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Articles by G Liao
Total Records ( 2 ) for G Liao
  H. H Liu , P Lu , Y Guo , E Farrell , X Zhang , M Zheng , B Bosano , Z Zhang , J Allard , G Liao , S Fu , J Chen , K Dolim , A Kuroda , J Usuka , J Cheng , W Tao , K Welch , Y Liu , J Pease , S. A de Keczer , M Masjedizadeh , J. S Hu , P Weller , T Garrow and G. Peltz

Acetaminophen-induced liver toxicity is the most frequent precipitating cause of acute liver failure and liver transplant, but contemporary medical practice has mainly focused on patient management after a liver injury has been induced. An integrative genetic, transcriptional, and two-dimensional NMR-based metabolomic analysis performed using multiple inbred mouse strains, along with knowledge-based filtering of these data, identified betaine-homocysteine methyltransferase 2 (Bhmt2) as a diet-dependent genetic factor that affected susceptibility to acetaminophen-induced liver toxicity in mice. Through an effect on methionine and glutathione biosynthesis, Bhmt2 could utilize its substrate (S-methylmethionine [SMM]) to confer protection against acetaminophen-induced injury in vivo. Since SMM is only synthesized in plants, Bhmt2 exerts its beneficial effect in a diet-dependent manner. Identification of Bhmt2 and the affected biosynthetic pathway demonstrates how a novel method of integrative genomic analysis in mice can provide a unique and clinically applicable approach to a major public health problem.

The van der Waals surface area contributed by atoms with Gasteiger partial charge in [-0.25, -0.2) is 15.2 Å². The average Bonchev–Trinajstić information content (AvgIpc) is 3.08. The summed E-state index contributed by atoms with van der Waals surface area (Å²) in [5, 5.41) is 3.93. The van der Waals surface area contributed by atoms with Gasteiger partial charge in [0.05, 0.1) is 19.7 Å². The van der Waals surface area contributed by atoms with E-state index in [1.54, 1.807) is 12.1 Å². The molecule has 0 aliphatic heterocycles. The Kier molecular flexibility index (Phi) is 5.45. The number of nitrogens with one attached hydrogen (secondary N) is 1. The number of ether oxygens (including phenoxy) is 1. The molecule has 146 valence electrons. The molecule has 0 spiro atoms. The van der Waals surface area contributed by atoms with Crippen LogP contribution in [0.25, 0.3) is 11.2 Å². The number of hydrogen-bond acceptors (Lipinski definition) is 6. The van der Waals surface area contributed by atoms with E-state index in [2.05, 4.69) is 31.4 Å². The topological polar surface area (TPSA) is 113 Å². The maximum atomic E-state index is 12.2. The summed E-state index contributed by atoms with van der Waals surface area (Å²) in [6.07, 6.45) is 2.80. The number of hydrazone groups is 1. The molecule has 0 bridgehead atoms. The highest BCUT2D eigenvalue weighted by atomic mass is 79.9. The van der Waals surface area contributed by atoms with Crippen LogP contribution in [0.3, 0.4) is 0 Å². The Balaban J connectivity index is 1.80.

G Liao , S Nayak , J. R Regueiro , S. B Berger , C Detre , X Romero , R de Waal Malefyt , T. A Chatila , R. W Herzog and C. Terhorst

Naturally occurring regulatory T cells (Treg) express high levels of glucocorticoid-induced tumour necrosis factor receptor (GITR). However, studies of the role of GITR in Treg biology has been complicated by the observation that upon activation effector CD4+ T (Teff) cells also express the receptor. Here, we dissect the contribution of GITR-induced signaling networks in the expansion and function of FoxP3+ Treg. We demonstrate that a high-affinity soluble Fc-GITR-L dimer, in conjugation with CD3, specifically enhances in vitro proliferation of Treg, which retain their phenotypic markers (CD25 and FoxP3) and their suppressor function, while minimally affecting Teff cells. Furthermore, Fc-GITR-L does not impair Teff susceptibility to suppression, as judged by cocultures employing GITR-deficient and GITR-sufficient CD4+ T-cell subsets. Notably, this expansion of Treg could also be seen in vivo, by injecting FoxP3-IRES-GFP mice with Fc-GITR-L even in the absence of antigenic stimulation. In order to test the efficacy of these findings therapeutically, we made use of a C3H/HeJ hemophilia B-prone mouse model. The use of liver-targeted human coagulation factor IX (hF.IX) gene therapy in this model has been shown to induce liver toxicity and the subsequent failure of hF.IX expression. Interestingly, injection of Fc-GITR-L into the hemophilia-prone mice that were undergoing liver-targeted hF.IX gene therapy increased the expression of F.IX and reduced the anticoagulation factors. We conclude that GITR engagement enhances Treg proliferation both in vitro and in vivo and that Fc-GITR-L may be a useful tool for in vivo tolerance induction.

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